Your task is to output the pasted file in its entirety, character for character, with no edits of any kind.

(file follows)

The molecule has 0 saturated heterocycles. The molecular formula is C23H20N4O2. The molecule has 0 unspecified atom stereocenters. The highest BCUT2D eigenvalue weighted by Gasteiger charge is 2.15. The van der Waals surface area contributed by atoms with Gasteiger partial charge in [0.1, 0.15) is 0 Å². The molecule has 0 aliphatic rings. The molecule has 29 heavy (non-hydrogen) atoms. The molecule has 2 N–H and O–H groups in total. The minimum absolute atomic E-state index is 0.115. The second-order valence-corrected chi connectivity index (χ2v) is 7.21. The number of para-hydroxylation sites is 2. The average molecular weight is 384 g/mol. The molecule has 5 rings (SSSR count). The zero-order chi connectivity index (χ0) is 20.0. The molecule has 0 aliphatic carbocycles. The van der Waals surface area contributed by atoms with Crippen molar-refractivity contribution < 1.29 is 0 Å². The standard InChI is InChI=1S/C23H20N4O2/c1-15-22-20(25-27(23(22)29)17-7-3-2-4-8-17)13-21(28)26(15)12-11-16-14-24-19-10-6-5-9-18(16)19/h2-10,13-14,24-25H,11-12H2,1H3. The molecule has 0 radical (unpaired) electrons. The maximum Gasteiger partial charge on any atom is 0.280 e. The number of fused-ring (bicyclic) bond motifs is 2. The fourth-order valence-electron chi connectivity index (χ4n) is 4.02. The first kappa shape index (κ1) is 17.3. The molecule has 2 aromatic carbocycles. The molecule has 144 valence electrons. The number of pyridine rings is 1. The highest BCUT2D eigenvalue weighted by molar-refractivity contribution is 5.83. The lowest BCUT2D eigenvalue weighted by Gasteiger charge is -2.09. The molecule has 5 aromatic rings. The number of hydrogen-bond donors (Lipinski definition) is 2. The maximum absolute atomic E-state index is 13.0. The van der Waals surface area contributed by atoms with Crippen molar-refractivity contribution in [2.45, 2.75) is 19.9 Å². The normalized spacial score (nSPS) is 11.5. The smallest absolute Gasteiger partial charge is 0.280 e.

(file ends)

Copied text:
The molecule has 0 saturated heterocycles. The molecular formula is C23H20N4O2. The molecule has 0 unspecified atom stereocenters. The highest BCUT2D eigenvalue weighted by Gasteiger charge is 2.15. The van der Waals surface area contributed by atoms with Gasteiger partial charge in [0.1, 0.15) is 0 Å². The molecule has 0 aliphatic rings. The molecule has 29 heavy (non-hydrogen) atoms. The molecule has 2 N–H and O–H groups in total. The minimum absolute atomic E-state index is 0.115. The second-order valence-corrected chi connectivity index (χ2v) is 7.21. The number of para-hydroxylation sites is 2. The average molecular weight is 384 g/mol. The molecule has 5 rings (SSSR count). The zero-order chi connectivity index (χ0) is 20.0. The molecule has 0 aliphatic carbocycles. The van der Waals surface area contributed by atoms with Crippen molar-refractivity contribution < 1.29 is 0 Å². The standard InChI is InChI=1S/C23H20N4O2/c1-15-22-20(25-27(23(22)29)17-7-3-2-4-8-17)13-21(28)26(15)12-11-16-14-24-19-10-6-5-9-18(16)19/h2-10,13-14,24-25H,11-12H2,1H3. The molecule has 0 radical (unpaired) electrons. The maximum Gasteiger partial charge on any atom is 0.280 e. The number of fused-ring (bicyclic) bond motifs is 2. The fourth-order valence-electron chi connectivity index (χ4n) is 4.02. The first kappa shape index (κ1) is 17.3. The molecule has 2 aromatic carbocycles. The molecule has 144 valence electrons. The number of pyridine rings is 1. The highest BCUT2D eigenvalue weighted by molar-refractivity contribution is 5.83. The lowest BCUT2D eigenvalue weighted by Gasteiger charge is -2.09. The molecule has 5 aromatic rings. The number of hydrogen-bond donors (Lipinski definition) is 2. The maximum absolute atomic E-state index is 13.0. The van der Waals surface area contributed by atoms with Crippen molar-refractivity contribution in [2.45, 2.75) is 19.9 Å². The normalized spacial score (nSPS) is 11.5. The smallest absolute Gasteiger partial charge is 0.280 e.